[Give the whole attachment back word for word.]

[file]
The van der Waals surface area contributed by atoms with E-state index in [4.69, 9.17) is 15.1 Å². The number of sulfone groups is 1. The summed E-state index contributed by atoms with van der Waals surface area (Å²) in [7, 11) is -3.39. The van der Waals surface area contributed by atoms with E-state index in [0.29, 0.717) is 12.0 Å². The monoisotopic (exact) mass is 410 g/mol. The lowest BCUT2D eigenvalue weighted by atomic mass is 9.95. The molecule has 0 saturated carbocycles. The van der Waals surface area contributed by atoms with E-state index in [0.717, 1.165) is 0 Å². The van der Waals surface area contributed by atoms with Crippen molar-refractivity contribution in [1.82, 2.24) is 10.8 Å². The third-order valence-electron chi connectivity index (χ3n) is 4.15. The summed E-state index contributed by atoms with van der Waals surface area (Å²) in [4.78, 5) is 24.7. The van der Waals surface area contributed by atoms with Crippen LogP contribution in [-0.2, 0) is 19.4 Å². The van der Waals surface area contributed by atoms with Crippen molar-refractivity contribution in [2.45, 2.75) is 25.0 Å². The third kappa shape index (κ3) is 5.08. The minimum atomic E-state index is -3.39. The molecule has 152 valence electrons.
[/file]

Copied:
The van der Waals surface area contributed by atoms with E-state index in [4.69, 9.17) is 15.1 Å². The number of sulfone groups is 1. The summed E-state index contributed by atoms with van der Waals surface area (Å²) in [7, 11) is -3.39. The van der Waals surface area contributed by atoms with E-state index in [0.29, 0.717) is 12.0 Å². The monoisotopic (exact) mass is 410 g/mol. The lowest BCUT2D eigenvalue weighted by atomic mass is 9.95. The molecule has 0 saturated carbocycles. The van der Waals surface area contributed by atoms with E-state index in [0.717, 1.165) is 0 Å². The van der Waals surface area contributed by atoms with Crippen molar-refractivity contribution in [1.82, 2.24) is 10.8 Å². The third-order valence-electron chi connectivity index (χ3n) is 4.15. The summed E-state index contributed by atoms with van der Waals surface area (Å²) in [4.78, 5) is 24.7. The van der Waals surface area contributed by atoms with Crippen LogP contribution in [-0.2, 0) is 19.4 Å². The van der Waals surface area contributed by atoms with Crippen molar-refractivity contribution in [2.45, 2.75) is 25.0 Å². The third kappa shape index (κ3) is 5.08. The minimum atomic E-state index is -3.39. The molecule has 152 valence electrons.